WASHINGTON (AP) — Republican Sen. Dean Heller of Nevada said Friday he opposes the GOP bill that would scuttle much of President Barack Obama's health care overhaul, complicating the task party leaders face in guiding the banner legislation through the Senate.
Heller, who faces a difficult re-election fight next year, said he would vote against the bill in its current form but did not rule out supporting a revamped version.
Facing unanimous Democratic opposition, Senate Majority Leader Mitch McConnell, R-Ky., must get yes votes from 50 of the 52 GOP senators to avoid a defeat that would be a major embarrassment to President Donald Trump and the Republican Party.
McConnell has acknowledged that he's willing to change the measure before it's voted on.
The Senate bill would make major cuts in the federal-state Medicaid program for poor and disabled people. That includes phasing out extra money Obama's statute gives states that have expanded the program, a step Nevada has taken, adding 200,000 additional people.
"It doesn't protect Nevadans on Medicaid and the most vulnerable Nevadans," Heller said at a news conference in Las Vegas.
Hours after McConnell unveiled the bill Thursday, four other GOP senators said they also opposed the measure and several others expressed qualms about it.
McConnell released the bill after weeks of closed-door meetings searching for middle ground between conservative senators seeking an aggressive repeal of Obama's statute and centrists warning about going too far.
Democrats were hoping to scare off as many Republican votes as possible by planning efforts around the country to criticize the measure. They say the GOP plan would mean fewer people with coverage and higher costs for many.
House Minority Leader Nancy Pelosi, D-Calif., was urging Democrats to post stories on social media on constituents whose health care coverage would be threatened.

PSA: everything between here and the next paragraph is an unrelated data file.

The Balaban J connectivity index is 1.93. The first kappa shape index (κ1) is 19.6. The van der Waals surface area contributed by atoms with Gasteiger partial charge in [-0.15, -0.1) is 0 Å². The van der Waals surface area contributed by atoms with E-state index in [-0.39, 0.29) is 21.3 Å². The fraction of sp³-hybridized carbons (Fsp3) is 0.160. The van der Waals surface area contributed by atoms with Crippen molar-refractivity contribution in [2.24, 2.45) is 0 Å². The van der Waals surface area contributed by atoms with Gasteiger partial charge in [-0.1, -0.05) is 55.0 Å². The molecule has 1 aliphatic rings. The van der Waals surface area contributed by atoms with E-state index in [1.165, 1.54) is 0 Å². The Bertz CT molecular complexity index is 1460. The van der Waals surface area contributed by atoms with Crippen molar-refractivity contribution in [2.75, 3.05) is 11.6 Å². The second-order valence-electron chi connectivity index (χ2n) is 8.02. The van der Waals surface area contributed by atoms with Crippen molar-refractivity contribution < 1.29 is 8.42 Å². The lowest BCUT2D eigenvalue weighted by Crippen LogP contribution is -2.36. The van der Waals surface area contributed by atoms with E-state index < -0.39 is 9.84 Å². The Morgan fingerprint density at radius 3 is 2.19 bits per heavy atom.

"No argument against Trumpcare is more eloquent than the grave consequences it means in people's lives," she wrote colleagues.
The bill would cut and redesign the Medicaid program for low-income and disabled people, and erase taxes on higher earners and the medical industry that helped pay for the roughly 20 million Americans covered by Obama's law. It would let insurers provide fewer benefits, offer less generous subsidies than Obama to help people buy policies and end the statute's tax penalties on people who don't buy policies and on larger firms that don't offer coverage to workers.
Shortly after the 142-page bill was distributed, more than a half-dozen GOP lawmakers signaled concerns or initial opposition.
Four conservative senators expressed opposition but openness to talks: Sens. Ted Cruz of Texas, Rand Paul of Kentucky, Mike Lee of Utah and Ron Johnson of Wisconsin. They said the measure missed delivering a GOP promise to Americans "to repeal Obamacare and lower their health care costs."
In an interview with Fox News Channel, Trump was asked about the four conservatives opposing the bill. "Well, they're also four good guys, four friends of mine, and I think that they'll probably get there," he said. "We'll have to see."
GOP Sens. Rob Portman of Ohio and Shelley Moore Capito of West Virginia also expressed concerns about the bill's cuts to Medicaid and drug addiction efforts.
Sen. Susan Collins of Maine reiterated her opposition to language blocking federal money for Planned Parenthood, which many Republicans oppose because it provides abortions. The bill would also bar using tax credits to buy coverage that includes abortions.
The House approved its version of the bill last month. Though Trump lauded its passage in a Rose Garden ceremony, he called the House measure "mean" last week.
The nonpartisan Congressional Budget Office said that under the House bill, 23 million fewer people would have coverage by 2026. The budget office analysis of the Senate measure is expected early next week.
The Senate bill would phase out extra money Obama's law provides to 31 states that agreed to expand coverage under the federal-state Medicaid program. Those additional funds would continue through 2020, then gradually fall and disappear entirely in 2024.
The measure largely uses people's incomes as the yardstick for helping those without workplace coverage to buy private insurance. That would focus the aid more on people with lower incomes than the House legislation, which bases its subsidies on age.
The bill would let states get waivers to ignore some coverage requirements under Obama's law, such as specific health services insurers must now cover.
AP writer Regina Garcia Cano reported from Las Vegas.